The Bleeding Edge

"What lack I yet?" (Matthew 19:20)

A good question. Somewhat rhetorical, seeing how the young man asking Jesus was so assured of His standing in the things of religion, that he thought he could ask such a pointed (and loaded) question of Jesus.

So Jesus answers him and says, "If thou wilt be perfect, go and sell that thou hast, and give to the poor, and thou shalt have treasure in heaven: and come and follow me." (vs. 21)

The overarching idea here isn't necessarily that God would command us to do the same for our lives (He very well could, you'd know though--and have His peace and confidence about it), but the severing of those things that we think are assets but are really hindering us and holding us back. If it's material possessions, divest. Winnow. If it's a limiting mindset of bitterness or inter-denominational bigotry, repent. Ask for forgiveness. Whatever the Holy Spirit puts on your mind and heart.

Look again at the young man who asked this question. If the things he'd done--keeping the commandments of the law since his youth--had sated the yearning and yawning of his soul, he wouldn't have needed to ask what he lacked. He would have lacked nothing. He would've been content. But, "What lack I yet?" Maybe he heard something in Jesus' voice that He recognized as authority. And upon hearing said authority, sensed dissonance between he and the Lord. So he asks and receives. But he doesn't like the answer he's given. "But when the young man heard that saying, he went away sorrowful: for he had great possessions." (verse 22) What he didn't see was that the companionship and love of Jesus was infinitely greater than the cush and posh life of opulence and influence.

"Turn your eyes upon Jesus,

Look full in His wonderful face.

And the things of this world will grow strangely dim.

In light of His glory and grace." —Helen Lemmel 1922

I'm a firm believer that God meets needs. Especially--and I'm very serious about this--within the framework of the free-market, capitalist economy that we take for granted and abuse. But He meets our needs, nonetheless. At times "exceeding abundantly above all that we ask or think..." (Ephesians 3:20). But! This doesn't mean that we then recline and relax and retire. Those activities are almost always self-serving and ultimately detrimental to our spiritual health. If one has more, then one should be willing to give more. In other words, if one does well, then they should do good. But believe it or not, my point up till now hasn't been about the minimizing of one's material possessions in light of the Gospel. Much has been written already that I don't feel like bandying about. The point I would like to emphasize through this passage is this man's question: "What lack I yet?" And emphasize it I will, in light of things spiritual.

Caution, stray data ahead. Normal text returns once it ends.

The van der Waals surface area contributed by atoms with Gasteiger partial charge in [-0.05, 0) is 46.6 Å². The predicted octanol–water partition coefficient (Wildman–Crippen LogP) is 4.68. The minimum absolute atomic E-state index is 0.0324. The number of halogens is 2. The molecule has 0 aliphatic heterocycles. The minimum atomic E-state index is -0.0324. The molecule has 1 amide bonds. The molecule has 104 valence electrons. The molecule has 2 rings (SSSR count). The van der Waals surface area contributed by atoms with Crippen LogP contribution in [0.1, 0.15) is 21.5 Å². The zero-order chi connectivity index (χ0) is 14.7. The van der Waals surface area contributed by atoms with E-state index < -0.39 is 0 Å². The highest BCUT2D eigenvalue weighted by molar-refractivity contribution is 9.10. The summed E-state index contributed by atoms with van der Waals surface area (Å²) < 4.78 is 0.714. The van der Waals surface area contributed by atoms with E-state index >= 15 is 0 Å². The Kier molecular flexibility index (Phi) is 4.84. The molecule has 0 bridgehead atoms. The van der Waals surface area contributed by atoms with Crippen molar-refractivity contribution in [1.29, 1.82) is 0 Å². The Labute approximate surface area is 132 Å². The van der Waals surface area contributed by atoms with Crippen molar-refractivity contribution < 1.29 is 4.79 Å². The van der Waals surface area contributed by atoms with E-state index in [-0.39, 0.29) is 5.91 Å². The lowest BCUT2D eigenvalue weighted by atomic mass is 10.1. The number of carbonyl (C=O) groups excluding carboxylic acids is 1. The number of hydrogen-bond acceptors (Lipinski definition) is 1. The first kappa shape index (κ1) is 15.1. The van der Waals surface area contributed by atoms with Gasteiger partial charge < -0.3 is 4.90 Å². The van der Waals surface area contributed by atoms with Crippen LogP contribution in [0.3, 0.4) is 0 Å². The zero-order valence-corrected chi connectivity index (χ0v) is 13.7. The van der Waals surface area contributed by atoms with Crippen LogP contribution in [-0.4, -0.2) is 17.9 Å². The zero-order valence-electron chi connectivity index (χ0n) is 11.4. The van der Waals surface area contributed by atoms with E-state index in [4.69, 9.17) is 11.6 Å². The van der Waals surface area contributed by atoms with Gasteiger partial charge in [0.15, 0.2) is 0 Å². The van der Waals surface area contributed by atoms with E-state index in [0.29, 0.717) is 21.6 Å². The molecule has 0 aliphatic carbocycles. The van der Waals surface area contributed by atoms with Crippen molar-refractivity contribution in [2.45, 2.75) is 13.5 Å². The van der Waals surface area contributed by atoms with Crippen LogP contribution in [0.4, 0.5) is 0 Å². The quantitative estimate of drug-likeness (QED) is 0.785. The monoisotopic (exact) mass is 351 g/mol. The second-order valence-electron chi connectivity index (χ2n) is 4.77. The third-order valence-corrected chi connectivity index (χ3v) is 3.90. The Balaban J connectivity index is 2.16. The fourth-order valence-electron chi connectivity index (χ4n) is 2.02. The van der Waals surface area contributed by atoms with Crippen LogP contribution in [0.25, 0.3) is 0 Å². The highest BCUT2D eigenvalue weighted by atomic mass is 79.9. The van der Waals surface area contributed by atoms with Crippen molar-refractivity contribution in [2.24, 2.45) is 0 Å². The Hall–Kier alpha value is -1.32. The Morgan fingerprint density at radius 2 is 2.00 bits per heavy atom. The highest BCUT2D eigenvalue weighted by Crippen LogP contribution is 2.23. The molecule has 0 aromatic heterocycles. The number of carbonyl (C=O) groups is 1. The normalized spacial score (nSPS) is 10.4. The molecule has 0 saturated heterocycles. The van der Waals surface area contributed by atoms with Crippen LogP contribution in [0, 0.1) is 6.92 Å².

I'm talking about revival.

One glimpse of Jesus will transfix you. When you see the man who gave up everything for you, you become a different person. It's one thing to be saved. To accept Jesus as the atoning sacrifice for the sin that is yours and that you could never make up for. It's quite another to actually see Jesus. Your appetites are reinvigorated and overhauled. The things that satisfied you don't touch the bottom of your soul anymore. There's not the same consideration as before of the things of a transitory nature. Only the things of God's Spirit will do. I say all of that to say that this nation, this world is due for a revival unlike anything it's ever seen.

The cutting edge connotes the radical, the experimental, the untested fields of whatever's in question. But the bleeding edge is even moreso (and cooler sounding). The "bleeding edge" has an element of danger to it. When we sever ties with whatever Jesus puts His finger on that's clotting the flow of His Spirit, we'd do well to realize that He's calling us to follow Him deeper (and higher) into uncharted (by us) territory. There are all sorts of places we could go with this. Misinterpretations ad infinitum. The governing factor of its authenticity is if it's colored by the character of Jesus. And that's unmistakable. He is the sweetest, gentlest, strongest, most intense person you'll ever meet. You'll know it's Him, because well, it's Him. No imposter can hold a candle. "Another Jesus" (see Corinthians 11:4)? Please...

What do we lack? When we humble ourselves and ask of Jesus this simplest of questions with the right heart, He can begin moving us into those areas of unexplored and unclaimed territory for His kingdom. He will answer you.

"As it is written, He that had gathered much had nothing over; and he that had gathered little had no lack." (2 Corinthians 8:15)

"Every valley shall be exalted, and every mountain and hill shall be made low: and the crooked shall be made straight, and the rough places places plain: And the glory of the Lord shall be revealed, and all flesh shall see it together: for the mouth of the Lord hath spoken it." (Isaiah 40:4-5)


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